The status of a local Moose lodge in light of the international organization’s no-smoking policy is a burning question to be decided by a Washington County judge.
Local leaders of Loyal Order of the Moose Lodge No. 22 in Canton Township testified they’re willing to enclose an area for smokers – known as the front bar of the West Chestnut Street establishment – so the club complies with a smoking ban delegates to parent organization voted for at a 2019 convention in Las Vegas.
But a general governor and chief compliance officer of the international organization based in Illinois told the court only lodges with smoking areas already in existence when the ban was enacted last summer are “grandfathered.” Michael Luer, from the Chicago area, said he can’t allow lodges to stray from the fold of nearly 1,500 on the no-smoking issue because an even larger one looms later this year: admitting women as full members of the fraternal organization.
“This case is being watched by all of the Pennsylvania lodges and lodges across the nation,” Luer testified.
But officers of the Washington lodge say they’re ahead of that curve, because they already allow women to have full membership. Luer put the number of members at the Washington lodge at 800, but the fraternalists and their attorney said it’s closer to 1,500, counting women.
Luer said surveys from within the organization aiming to shore up declining membership pointed to smoking at clubs as a detriment among nonsmokers. A smoking ban that took effect Jan. 1 passed overwhelmingly in July 2019, he testified.
“Most states had already taken care of this with their own acts,” Luer noted, but not Pennsylvania, which has exceptions for fraternal and veterans’ organizations.
Some Moose lodges were largely smoke-free before the ban was voted upon because they had already built smoking rooms with separate heating and ventilation systems, and the parent organization “was not going to ask those who put in smoking rooms to rip those out,” Luer said under questioning by the organization’s attorney John W. Zotter.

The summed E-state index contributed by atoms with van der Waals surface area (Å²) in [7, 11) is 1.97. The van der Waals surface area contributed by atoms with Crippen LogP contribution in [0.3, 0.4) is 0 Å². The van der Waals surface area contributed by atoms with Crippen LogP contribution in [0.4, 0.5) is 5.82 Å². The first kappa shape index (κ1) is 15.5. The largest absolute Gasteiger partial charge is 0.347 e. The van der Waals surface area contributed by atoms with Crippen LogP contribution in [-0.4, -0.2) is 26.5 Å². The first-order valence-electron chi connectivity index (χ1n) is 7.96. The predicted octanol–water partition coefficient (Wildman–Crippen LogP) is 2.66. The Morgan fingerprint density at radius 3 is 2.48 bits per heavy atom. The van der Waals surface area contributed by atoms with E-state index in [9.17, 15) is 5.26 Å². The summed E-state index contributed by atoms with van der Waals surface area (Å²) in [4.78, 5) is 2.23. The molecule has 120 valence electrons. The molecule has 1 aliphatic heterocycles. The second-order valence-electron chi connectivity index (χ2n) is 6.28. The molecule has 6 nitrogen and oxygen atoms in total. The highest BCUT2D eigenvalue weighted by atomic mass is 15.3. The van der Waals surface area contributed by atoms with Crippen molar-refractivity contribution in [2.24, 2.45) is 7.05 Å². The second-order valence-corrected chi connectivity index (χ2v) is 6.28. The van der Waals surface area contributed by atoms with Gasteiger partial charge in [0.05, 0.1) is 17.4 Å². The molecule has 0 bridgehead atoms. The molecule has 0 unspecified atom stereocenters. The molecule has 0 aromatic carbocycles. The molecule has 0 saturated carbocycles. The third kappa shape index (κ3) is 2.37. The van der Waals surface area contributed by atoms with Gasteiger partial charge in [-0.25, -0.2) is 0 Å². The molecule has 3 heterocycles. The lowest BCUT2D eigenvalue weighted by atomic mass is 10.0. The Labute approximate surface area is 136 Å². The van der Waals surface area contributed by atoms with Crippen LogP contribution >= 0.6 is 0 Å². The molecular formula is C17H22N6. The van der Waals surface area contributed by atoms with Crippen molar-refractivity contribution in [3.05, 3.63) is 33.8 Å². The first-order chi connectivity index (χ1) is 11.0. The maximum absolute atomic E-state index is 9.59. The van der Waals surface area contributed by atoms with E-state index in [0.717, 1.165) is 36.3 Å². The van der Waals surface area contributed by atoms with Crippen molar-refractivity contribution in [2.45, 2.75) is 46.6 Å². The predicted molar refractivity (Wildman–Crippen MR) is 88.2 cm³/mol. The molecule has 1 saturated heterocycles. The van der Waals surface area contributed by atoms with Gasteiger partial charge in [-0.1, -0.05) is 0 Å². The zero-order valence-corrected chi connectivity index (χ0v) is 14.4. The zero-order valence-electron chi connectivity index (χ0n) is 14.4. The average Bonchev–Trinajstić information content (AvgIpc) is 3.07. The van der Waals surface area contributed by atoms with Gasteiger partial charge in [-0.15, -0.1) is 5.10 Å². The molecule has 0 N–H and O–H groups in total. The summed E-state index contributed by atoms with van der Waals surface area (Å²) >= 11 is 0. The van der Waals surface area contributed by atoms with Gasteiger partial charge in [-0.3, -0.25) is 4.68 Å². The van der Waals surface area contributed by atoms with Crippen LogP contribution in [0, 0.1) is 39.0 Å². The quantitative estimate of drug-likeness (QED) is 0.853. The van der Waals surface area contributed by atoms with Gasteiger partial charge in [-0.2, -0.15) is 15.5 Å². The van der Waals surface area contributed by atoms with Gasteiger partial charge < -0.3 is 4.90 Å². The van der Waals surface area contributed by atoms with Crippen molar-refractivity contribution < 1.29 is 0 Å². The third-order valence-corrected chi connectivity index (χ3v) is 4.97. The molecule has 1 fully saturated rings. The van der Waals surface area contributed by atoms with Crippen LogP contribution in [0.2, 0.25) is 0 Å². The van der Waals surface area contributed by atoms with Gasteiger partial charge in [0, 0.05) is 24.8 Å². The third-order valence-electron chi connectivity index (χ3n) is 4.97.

Members and their guests can go outside the lodge to smoke, but erecting a shelter isn’t feasible, according to an officer of the local club who said, “We’re kind of land-locked.”
The struggle between the parent organization, which has revoked the charter of the Washington Club and is seeking an injunction to take control of the property at 2021 West Chestnut St., could be decided by late next week, President Judge Katherine B. Emery said after listening to testimony for several hours Thursday.
“There’s a lot at stake,” Zotter said. “They have a building that says Moose on it. They have a liquor license that says Moose on it.”
The local lodge continues to operate, having hosted fundraisers last week for the Canton Township Volunteer Fire Department and a cancer patient.
Luer said he had not been inside the Washington Moose lodge, but when trustee Brian Eckert said the general governor was denied entrance to the local club, a ripple of laughter went through the more than a dozen members who turned out to show support for Lodge No. 22.
The issue of liability in case of an accident related to liquor sale is a significant one, and attorney Brant Miller, who is from McDonald but practices in Pittsburgh, alluded to state police being called as tempers rose over the attempted closure last month.
“We asked state troopers to issue trespassing citations, but they couldn’t because Moose International was not on the title” to the property, replied Luer, who said he denied Lodge No. 22 a “dispensation” to enclose a bar as a smoking area … We would never allow for a smoking bar.” About 100 dispensations have been granted for smoking rooms, he said.
The name of Stan Adams, a territory manager for Moose clubs the Pittsburgh area, came up repeatedly during Thursday’s hearing as someone who dealt directly with Lodge No. 22 leaders during the dispute, but Emery noted neither side subpoenaed him.
Melvin Hatfield of Washington, past governor of the local Moose lodge, said he voted against the smoking ban adopted at the convention, but left Las Vegas with the impression that Lodge No. 22 would be able to alter its floor plan to enclose one bar as a smoking area, leaving two bars, part of the first floor and the entire second floor for nonsmokers like himself. He spoke of $1 million in grant money through the international club would be available to aid in remodeling on a first-come, first-served basis.
Roger L. Fisher of Hathaway Road, who serves a governor of Lodge No. 22, estimated the cost of glass doors to enclose the bar at between $3,500 and $4,500 with members’ donated labor.
“If everybody got together on a weekend, we could do it in a weekend,” he said. Fisher said he was aware of the international organization giving $10,000 to the local club several years ago, but Eckert testified, “I’ve never seen them give a nickel to us.”
Eckert said the club members voted 229 in favor of allowing smoking with 49 against. He foresees lodge members forsaking the international organization to become an independent club, and said they should have been afforded due process before the Moose parent organization pulled their charter and expelled members.
“This thing has spiraled out of control very quickly,” Miller told the judge.
The Washington Moose club was founded in 1907, and in 1988, it moved to its current location.